– Daniel
    Apr 10, 2020 at 23:20
  • @Daniel it really depends upon the company (client). The larger the company, there's a higher probability that they treat everything as Net 30. They don't have to... but it's very, very common with larger corporations.
    – Scott
    Apr 10, 2020 at 23:22
  • 1
    For some companies standard is pay immediately. For others it's Net 15, and for others still it's net 30. If you want to specific payment terms, do so in a contract. Otherwise you will be subject to their standard procedures.
    – Scott
    Apr 10, 2020 at 23:37

I've been freelancing for a little over twenty years now and sadly this is a very common occurrence. At one point, I had some contracts with the US federal government and it was quite standard to pay every three months. Then I had a couple of clients that were just incredibly unethical and often didn't pay their consultants at all. Fortunately, they were scared of me so they paid... but I would go three months in NYC before I got paid for even one month. I do understand where you are coming from, but I have to say that I feel it is unethical to pad your hours and can blow up in your face in the long run. If they ask you to justify those hours, the lie just grows and grows. While that is unethical... I see nothing wrong with charging them a late fee. That could also blow up in your face also if it makes them angry... however, it's better than lying to them about the hours that you have spent. Best of luck!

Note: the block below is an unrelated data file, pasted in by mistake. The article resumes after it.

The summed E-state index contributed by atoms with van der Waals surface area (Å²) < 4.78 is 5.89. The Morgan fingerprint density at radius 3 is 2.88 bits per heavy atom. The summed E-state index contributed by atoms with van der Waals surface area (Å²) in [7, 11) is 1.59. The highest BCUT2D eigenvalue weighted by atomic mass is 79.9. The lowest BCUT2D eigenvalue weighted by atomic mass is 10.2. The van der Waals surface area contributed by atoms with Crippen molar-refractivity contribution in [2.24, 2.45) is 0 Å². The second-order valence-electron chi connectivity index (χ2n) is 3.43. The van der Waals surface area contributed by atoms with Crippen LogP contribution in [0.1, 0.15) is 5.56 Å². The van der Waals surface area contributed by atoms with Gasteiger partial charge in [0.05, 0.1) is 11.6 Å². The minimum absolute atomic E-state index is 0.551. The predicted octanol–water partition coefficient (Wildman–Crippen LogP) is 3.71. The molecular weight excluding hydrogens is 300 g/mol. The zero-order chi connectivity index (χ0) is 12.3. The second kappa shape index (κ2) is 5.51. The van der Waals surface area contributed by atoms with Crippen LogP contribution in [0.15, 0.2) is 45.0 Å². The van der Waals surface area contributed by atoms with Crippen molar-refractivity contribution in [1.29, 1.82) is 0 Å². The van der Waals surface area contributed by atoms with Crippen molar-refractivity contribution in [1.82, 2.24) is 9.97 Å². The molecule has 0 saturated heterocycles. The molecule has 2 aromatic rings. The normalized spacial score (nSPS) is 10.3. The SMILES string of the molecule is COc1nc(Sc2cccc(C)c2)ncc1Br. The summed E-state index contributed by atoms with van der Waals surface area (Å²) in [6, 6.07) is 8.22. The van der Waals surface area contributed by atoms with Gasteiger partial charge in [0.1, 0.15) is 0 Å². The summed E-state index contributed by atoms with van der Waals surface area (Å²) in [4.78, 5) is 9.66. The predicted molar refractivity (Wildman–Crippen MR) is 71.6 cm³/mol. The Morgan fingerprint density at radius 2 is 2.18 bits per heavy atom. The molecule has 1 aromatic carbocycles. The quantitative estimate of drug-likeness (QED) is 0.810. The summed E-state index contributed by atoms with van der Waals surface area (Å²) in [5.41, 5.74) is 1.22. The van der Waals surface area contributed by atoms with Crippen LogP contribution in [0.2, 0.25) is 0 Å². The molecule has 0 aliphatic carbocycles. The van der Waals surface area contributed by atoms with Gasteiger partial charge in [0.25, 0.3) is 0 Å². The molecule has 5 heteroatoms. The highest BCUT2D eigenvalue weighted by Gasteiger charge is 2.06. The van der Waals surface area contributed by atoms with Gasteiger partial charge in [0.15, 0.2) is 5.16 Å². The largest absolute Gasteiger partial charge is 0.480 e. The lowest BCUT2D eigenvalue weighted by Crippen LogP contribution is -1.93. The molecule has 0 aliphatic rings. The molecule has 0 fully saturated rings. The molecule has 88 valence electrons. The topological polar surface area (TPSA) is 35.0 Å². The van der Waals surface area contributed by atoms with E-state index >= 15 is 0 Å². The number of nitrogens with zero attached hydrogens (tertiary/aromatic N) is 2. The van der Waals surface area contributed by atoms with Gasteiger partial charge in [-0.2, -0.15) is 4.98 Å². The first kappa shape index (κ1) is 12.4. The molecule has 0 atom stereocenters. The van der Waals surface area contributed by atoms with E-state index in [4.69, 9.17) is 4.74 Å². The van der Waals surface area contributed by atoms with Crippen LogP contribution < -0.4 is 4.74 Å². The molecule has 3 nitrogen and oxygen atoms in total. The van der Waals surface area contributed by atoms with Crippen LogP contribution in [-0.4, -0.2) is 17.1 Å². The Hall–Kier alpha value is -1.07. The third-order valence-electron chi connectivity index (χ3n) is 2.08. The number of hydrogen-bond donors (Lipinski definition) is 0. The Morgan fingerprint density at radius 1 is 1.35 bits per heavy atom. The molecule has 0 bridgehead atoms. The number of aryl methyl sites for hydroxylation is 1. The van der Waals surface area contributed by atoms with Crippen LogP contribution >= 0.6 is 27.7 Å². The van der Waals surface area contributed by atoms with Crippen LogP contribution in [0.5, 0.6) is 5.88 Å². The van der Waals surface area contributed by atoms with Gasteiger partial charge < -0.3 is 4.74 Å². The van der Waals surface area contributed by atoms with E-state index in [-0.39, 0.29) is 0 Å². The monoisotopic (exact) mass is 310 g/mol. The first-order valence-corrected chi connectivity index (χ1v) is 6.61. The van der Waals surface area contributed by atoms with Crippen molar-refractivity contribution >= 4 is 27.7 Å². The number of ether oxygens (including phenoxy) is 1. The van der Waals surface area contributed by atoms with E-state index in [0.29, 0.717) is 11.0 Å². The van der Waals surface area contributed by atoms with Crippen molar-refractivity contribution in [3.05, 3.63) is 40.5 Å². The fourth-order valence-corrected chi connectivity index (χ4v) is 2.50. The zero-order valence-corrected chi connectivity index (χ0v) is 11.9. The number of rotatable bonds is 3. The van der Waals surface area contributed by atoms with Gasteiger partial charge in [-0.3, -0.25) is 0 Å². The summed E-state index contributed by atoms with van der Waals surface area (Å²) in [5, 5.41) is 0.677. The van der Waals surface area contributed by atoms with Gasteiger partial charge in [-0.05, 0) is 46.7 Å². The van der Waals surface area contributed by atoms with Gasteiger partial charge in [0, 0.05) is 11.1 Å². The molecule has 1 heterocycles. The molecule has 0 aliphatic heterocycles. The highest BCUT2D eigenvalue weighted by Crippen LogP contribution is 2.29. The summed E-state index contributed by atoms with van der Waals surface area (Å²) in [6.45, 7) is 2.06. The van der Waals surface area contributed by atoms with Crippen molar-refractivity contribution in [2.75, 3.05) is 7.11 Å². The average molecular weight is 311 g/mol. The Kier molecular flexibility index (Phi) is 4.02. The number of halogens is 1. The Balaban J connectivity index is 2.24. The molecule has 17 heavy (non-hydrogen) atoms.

Be transparent with the client and any mutually agreeable payment arrangement is fine, ethical, kosher, however you wanna call it. My mom is an accountant and a couple of her small business customers have been really slow payers in the past, now they have to always have a certain amount of advance payment on deposit with her before she'll work on their files.


Is this really a late paying client? You should find out what the statutory payment terms are in your jurisdiction. 30 days doesn't sound uncommon (for example, this is the case in the UK).

These terms define when the invoice is actually due, unless both parties have agreed something else beforehand. Now you have an objective meaning of late payment, one that isn't based on anyone's opinion.

Suggestion: Invoice more frequently. You reduce the outstanding debt at any one time, and it's easy to implement: you don't need to ask for anything upfront nor negotiate special terms.

But to answer your question in the title:

Is it ok to charge for hours I haven't worked yet?

Yes, it's fine if you're honest about it. But it changes the arrangement with your client from paying in arrears to paying in advance. You'll need to justify why that benefits your client. The advice on retainers in Scott's answer is good.


Cash flow is the hardest part of small business. Probably the reason most businesses fail. Net30 is standard. Bigger the company the longer it takes as there are more steps in getting the checks out. You can work with deposits or a monthly retainer on an annual contract. However, if the client always pays - it might not be worth starting trouble. Other things to consider to manage cash flow: build up your cash (obviously), get a credit line (always good to have for emergency), use faster payment methods (credit cards), use online invoicing systems for faster response, and or bill more frequently.

Your Answer

By clicking “Post Your Answer”, you agree to our terms of service, privacy policy and cookie policy

Not the answer you're looking for? Browse other questions tagged or ask your own question.